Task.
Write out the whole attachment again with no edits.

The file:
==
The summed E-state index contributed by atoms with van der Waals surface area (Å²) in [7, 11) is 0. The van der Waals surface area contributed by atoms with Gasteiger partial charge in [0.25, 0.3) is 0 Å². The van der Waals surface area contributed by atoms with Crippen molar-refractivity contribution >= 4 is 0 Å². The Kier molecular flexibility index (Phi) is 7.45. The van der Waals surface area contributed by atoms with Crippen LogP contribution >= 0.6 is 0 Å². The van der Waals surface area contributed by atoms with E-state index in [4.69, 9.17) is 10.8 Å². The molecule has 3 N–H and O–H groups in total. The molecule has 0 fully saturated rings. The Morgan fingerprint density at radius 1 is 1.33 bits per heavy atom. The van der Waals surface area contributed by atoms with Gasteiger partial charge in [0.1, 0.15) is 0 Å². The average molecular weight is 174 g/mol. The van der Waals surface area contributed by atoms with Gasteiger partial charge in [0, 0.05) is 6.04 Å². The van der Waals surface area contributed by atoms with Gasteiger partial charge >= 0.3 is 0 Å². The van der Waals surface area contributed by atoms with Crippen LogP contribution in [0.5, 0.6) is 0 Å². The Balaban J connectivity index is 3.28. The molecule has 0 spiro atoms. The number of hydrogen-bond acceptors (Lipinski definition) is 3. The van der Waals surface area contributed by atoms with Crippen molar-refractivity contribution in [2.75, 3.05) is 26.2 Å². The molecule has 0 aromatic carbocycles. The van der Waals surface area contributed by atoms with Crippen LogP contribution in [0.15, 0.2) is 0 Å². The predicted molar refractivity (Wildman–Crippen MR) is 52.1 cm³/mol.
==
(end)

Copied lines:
The summed E-state index contributed by atoms with van der Waals surface area (Å²) in [7, 11) is 0. The van der Waals surface area contributed by atoms with Gasteiger partial charge in [0.25, 0.3) is 0 Å². The van der Waals surface area contributed by atoms with Crippen molar-refractivity contribution >= 4 is 0 Å². The Kier molecular flexibility index (Phi) is 7.45. The van der Waals surface area contributed by atoms with Crippen LogP contribution >= 0.6 is 0 Å². The van der Waals surface area contributed by atoms with E-state index in [4.69, 9.17) is 10.8 Å². The molecule has 3 N–H and O–H groups in total. The molecule has 0 fully saturated rings. The Morgan fingerprint density at radius 1 is 1.33 bits per heavy atom. The van der Waals surface area contributed by atoms with Gasteiger partial charge in [0.1, 0.15) is 0 Å². The average molecular weight is 174 g/mol. The van der Waals surface area contributed by atoms with Gasteiger partial charge in [0, 0.05) is 6.04 Å². The van der Waals surface area contributed by atoms with Gasteiger partial charge >= 0.3 is 0 Å². The van der Waals surface area contributed by atoms with Crippen LogP contribution in [0.5, 0.6) is 0 Å². The Balaban J connectivity index is 3.28. The molecule has 0 spiro atoms. The number of hydrogen-bond acceptors (Lipinski definition) is 3. The van der Waals surface area contributed by atoms with Crippen molar-refractivity contribution in [2.75, 3.05) is 26.2 Å². The molecule has 0 aromatic carbocycles. The van der Waals surface area contributed by atoms with Crippen LogP contribution in [0.15, 0.2) is 0 Å². The predicted molar refractivity (Wildman–Crippen MR) is 52.1 cm³/mol.